By Jim Bulling, Edwin Tan and Elise Hamblin

Every year, Australian consumers suffer an estimated loss of $70 million through gift cards expiring before use. On 18 October 2018, the Treasury Laws Amendment (Gift Cards) Act 2018 (Gift Card Act) was passed in an effort to reduce this loss.  Fintech card issuers should be aware of the upcoming changes and start making preparations to ensure that they continue to be compliant with the regulatory requirements.

What will change?

The Gift Card Act amends the Australian Consumer Law to create a national regime where:

  • gift cards must have a minimum expiry period of three years;
  • expiry information on gift cards must be prominently displayed; and
  • the charging of fees (except certain prescribed fees) after a gift card has been supplied will be prohibited.

We expect that the amendments will not apply to reloadable cards.

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The Rise of PayWear

By Jim Bulling and Elise Hamblin

Contactless payment technology has expanded beyond traditional credit or debit cards to include smart watches and phones that are fitted with “Near Field Communication” technology. Westpac is now the first major bank in Australia to embrace “PayWear” as the next development in this space.

What is “PayWear”?

PayWear allows a consumer to make payments by tapping a “Smart” accessory to a contactless payment terminal. For example, Westpac’s “Centsitive Objects” range has reimagined the traditional Debit Mastercard as an accessory. Other smaller banks have also recently introduced PayWear options for consumers, including Heritage Bank’s wearable wrist band and Bankwest’s payment ring.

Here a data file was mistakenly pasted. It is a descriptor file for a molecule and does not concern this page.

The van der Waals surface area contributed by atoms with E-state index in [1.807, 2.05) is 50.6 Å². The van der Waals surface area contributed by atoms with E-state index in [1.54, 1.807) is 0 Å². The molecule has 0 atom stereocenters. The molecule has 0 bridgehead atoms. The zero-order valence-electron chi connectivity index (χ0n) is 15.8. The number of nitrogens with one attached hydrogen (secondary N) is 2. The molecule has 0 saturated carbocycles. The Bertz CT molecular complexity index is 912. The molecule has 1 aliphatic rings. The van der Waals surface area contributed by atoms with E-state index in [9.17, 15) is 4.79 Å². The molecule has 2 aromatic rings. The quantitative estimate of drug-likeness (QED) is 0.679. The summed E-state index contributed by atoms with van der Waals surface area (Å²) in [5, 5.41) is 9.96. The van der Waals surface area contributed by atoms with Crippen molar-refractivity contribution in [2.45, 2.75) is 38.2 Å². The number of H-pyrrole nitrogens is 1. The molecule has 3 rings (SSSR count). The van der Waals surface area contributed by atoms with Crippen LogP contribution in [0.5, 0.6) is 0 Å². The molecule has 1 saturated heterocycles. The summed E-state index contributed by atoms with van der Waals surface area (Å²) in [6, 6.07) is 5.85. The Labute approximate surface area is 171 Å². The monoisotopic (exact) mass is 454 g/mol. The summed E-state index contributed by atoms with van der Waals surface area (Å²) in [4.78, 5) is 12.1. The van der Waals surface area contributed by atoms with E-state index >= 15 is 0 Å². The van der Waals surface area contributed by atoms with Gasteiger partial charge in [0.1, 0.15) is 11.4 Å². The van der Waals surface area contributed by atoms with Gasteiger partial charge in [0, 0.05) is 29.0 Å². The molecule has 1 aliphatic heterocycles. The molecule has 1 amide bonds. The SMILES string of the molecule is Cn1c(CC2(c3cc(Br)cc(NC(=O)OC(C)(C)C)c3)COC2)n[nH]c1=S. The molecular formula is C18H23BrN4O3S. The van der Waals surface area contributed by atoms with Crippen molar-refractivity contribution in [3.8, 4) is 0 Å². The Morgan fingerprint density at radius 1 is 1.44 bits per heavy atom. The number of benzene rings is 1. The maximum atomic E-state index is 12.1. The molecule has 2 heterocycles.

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Australian Council of Financial Regulators consults on changes to Stored-Value Facilities Regulation

By Jim Bulling, Felix Charlesworth and Edwin Tan

The Australian Council of Financial Regulators (CFR) today published an Issues Paper reviewing the regulatory regime of stored-value facilities including purchased payment facilities (PPFs).  The CFR comprises regulators such as APRA, ASIC and the RBA.

PPFs enable funds to be stored for the purpose of making future payments and include mobile wallet services and prepaid cards.  PPF providers must be licensed and supervised by APRA or otherwise rely on an exemption from complying with the legislative requirements.  The RBA has declared several class exemptions for PPFs, including the “limited-value facilities” exemption for PPFs with payment obligations of $10 million or under.

To date, PayPal is the only entity licensed and supervised by APRA as a PPF provider and only one entity has obtained individual exemption from the RBA.  These results support arguments that the current framework is too complicated, deters potential new entrants and imposes significant compliance costs.